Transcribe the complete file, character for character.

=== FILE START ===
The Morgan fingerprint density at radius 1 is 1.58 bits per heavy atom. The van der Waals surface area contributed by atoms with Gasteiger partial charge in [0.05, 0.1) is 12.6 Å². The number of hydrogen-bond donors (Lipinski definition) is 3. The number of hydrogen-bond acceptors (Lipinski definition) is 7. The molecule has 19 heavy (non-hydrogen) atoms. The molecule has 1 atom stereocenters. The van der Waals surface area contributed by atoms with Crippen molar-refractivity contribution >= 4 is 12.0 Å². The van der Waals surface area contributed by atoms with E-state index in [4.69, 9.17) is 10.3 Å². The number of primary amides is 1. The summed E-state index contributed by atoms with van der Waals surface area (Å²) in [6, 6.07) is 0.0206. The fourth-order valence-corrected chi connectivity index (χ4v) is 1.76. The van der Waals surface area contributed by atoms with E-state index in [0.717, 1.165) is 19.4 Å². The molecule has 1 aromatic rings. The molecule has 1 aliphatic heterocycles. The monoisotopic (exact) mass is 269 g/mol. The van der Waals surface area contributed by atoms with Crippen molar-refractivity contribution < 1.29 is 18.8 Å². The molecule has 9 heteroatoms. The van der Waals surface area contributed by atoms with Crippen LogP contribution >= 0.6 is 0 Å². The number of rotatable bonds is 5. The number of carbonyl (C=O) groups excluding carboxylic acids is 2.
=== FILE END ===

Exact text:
The Morgan fingerprint density at radius 1 is 1.58 bits per heavy atom. The van der Waals surface area contributed by atoms with Gasteiger partial charge in [0.05, 0.1) is 12.6 Å². The number of hydrogen-bond donors (Lipinski definition) is 3. The number of hydrogen-bond acceptors (Lipinski definition) is 7. The molecule has 19 heavy (non-hydrogen) atoms. The molecule has 1 atom stereocenters. The van der Waals surface area contributed by atoms with Crippen molar-refractivity contribution >= 4 is 12.0 Å². The van der Waals surface area contributed by atoms with E-state index in [4.69, 9.17) is 10.3 Å². The number of primary amides is 1. The summed E-state index contributed by atoms with van der Waals surface area (Å²) in [6, 6.07) is 0.0206. The fourth-order valence-corrected chi connectivity index (χ4v) is 1.76. The van der Waals surface area contributed by atoms with E-state index in [0.717, 1.165) is 19.4 Å². The molecule has 1 aromatic rings. The molecule has 1 aliphatic heterocycles. The monoisotopic (exact) mass is 269 g/mol. The van der Waals surface area contributed by atoms with Crippen molar-refractivity contribution < 1.29 is 18.8 Å². The molecule has 9 heteroatoms. The van der Waals surface area contributed by atoms with Crippen LogP contribution >= 0.6 is 0 Å². The number of rotatable bonds is 5. The number of carbonyl (C=O) groups excluding carboxylic acids is 2.